TRENTON, Georgia(WDEF) – Loopholes within the Georgia sex offender laws are allowing some convicted sex offenders from other states to have legal access to children in Georgia.
The loopholes were discovered by Dade County resident Jessica Castillo who is now teaming up with local law enforcement to improve the state law.
Back in November of last year, Castillo was scrolling through the Dade County sex offender list when she made a startling discovery.
“I saw a person on there who looked familiar. He has access to field trips. He can go on field trips and be able to access the school to access his child,” Castillo said.
The man in question moved to Dade County Georgia from another state where sex offender laws were a lot tougher. Because his conviction was prior to June 2003, he’s grandfathered into a restriction clause that allows him to live and work anywhere in the state of Georgia where children are present. That means he can legally attend school field trips with his child and other children who are present.
News 12 has made an editorial decision to not disclose the identity of the man because since he moved to Dade County, he has not been convicted of a crime.
News 12 is also not identifying the school he has had access to because he has a child attending that school.
News 12 has learned he’s not the only convicted sex offender parent in Dade County with legal access to school children.
Dade County School Superintendent Cherie Swader told News 12 she was shocked when she and other school administrators learned about the loophole in the sex offender laws.
“Many of us were surprised when it came to our attention that they were not exactly as binding as we thought they were,” Swader said.
After learning about the loopholes, school administrators enacted a strict policy to keep school children safe.
“They check in with the principal. Anytime they are in the school, they are to check in and they must have someone who will escort them. We have to know at all time where they are going to be,” Swader said.
Detective Tim Mitchell of the Trenton Police Department told News 12 it’s no coincidence why sex offenders from other states are flocking to Georgia.
“We have people moving out of Tennessee and Alabama because laws are more stronger in Tennessee and Alabama. They move right across the line into the Dade County; Trenton Georgia area. Laws are a lot softer here and they like that,” Mitchell said.
Some sex offenders who are grandfathered into that 2003 restriction clause can in some cases legally work around children.
“Say someone works as a subcontractor for another company, They can still access a school, library or park. They could work for a janitorial service subcontracted because it’s based on where they draw their paycheck from and not the actual job site,” Castillo said.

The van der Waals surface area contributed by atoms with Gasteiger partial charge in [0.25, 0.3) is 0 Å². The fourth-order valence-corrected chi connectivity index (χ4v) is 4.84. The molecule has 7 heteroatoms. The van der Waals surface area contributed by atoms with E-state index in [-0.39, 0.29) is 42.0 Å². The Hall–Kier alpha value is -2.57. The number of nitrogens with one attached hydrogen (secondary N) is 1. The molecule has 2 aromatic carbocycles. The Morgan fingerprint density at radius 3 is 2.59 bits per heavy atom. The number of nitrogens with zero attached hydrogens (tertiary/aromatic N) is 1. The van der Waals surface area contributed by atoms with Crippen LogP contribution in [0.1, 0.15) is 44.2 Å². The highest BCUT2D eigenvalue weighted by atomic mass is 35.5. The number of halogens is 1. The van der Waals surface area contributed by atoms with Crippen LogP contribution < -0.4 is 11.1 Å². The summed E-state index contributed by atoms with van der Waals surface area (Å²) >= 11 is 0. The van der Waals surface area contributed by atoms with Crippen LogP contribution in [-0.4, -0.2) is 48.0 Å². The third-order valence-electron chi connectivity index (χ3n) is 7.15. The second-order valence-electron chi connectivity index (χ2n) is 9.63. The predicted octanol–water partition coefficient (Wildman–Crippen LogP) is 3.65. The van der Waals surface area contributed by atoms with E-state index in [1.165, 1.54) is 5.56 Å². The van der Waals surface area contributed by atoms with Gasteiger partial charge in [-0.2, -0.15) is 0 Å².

The 2003 restriction clause that currently allows some convicted sex offenders access to children may soon come to an end thanks to Castillo, Mitchell and Sheriff Ray Cross. The trio recently traveled to Atlanta to speak with state officials in the governor’s office about closing the sex offender law loopholes.
“We’re basically asking to have sex offenders pictures posted at the county and city parks. They wouldn’t be allowed access to the school without law enforcement approval,” Castillo said when detailing her proposal.
Also under the proposal, if a sex offender parent wanted to attend their child’s school play, musical or graduation, they would have to get written permission from the sheriff’s office. If granted, a deputy would be required to be present at the event to monitor the parent.
The proposal also calls for criminal background checks of any resident who wanted to volunteer in the schools or go on field trips.
News 12 has learned the proposal stands a great chance of turning into a bill that could become law.
“We were very well received at the capitol. We met with Senator Mullis and he’s really been pushing for this very hard for while. We also met with a representative, the governor and Lt. governor. They all seem to be really behind this and they want to make sure our children are safe in Georgia,” Mitchell said.
“It’s going to be very beneficial for our county and other counties in Georgia so we we can have some control and enforce laws on these sex offenders. Right now there’s not many restrictions that we do have,” said Dade County Sheriff Ray Cross.
The proposal does not effect nor interfere with the Romeo and Juliet laws. It’s main focus is sex offenders who have previously harmed young children.